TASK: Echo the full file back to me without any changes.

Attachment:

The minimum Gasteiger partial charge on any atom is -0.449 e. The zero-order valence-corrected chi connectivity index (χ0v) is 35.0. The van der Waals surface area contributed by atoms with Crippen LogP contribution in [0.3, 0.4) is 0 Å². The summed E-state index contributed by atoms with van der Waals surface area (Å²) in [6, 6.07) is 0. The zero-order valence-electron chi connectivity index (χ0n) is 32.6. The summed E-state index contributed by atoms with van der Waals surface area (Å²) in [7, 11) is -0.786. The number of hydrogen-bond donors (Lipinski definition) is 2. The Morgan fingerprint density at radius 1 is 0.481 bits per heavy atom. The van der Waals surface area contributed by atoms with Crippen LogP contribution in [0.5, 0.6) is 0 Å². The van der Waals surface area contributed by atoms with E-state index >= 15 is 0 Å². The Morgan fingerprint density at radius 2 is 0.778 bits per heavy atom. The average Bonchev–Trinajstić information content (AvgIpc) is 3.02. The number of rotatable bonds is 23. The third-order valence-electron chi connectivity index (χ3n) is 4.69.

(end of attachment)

The minimum Gasteiger partial charge on any atom is -0.449 e. The zero-order valence-corrected chi connectivity index (χ0v) is 35.0. The van der Waals surface area contributed by atoms with Crippen LogP contribution in [0.3, 0.4) is 0 Å². The summed E-state index contributed by atoms with van der Waals surface area (Å²) in [6, 6.07) is 0. The zero-order valence-electron chi connectivity index (χ0n) is 32.6. The summed E-state index contributed by atoms with van der Waals surface area (Å²) in [7, 11) is -0.786. The number of hydrogen-bond donors (Lipinski definition) is 2. The Morgan fingerprint density at radius 1 is 0.481 bits per heavy atom. The van der Waals surface area contributed by atoms with Crippen LogP contribution in [0.5, 0.6) is 0 Å². The van der Waals surface area contributed by atoms with E-state index >= 15 is 0 Å². The Morgan fingerprint density at radius 2 is 0.778 bits per heavy atom. The average Bonchev–Trinajstić information content (AvgIpc) is 3.02. The number of rotatable bonds is 23. The third-order valence-electron chi connectivity index (χ3n) is 4.69.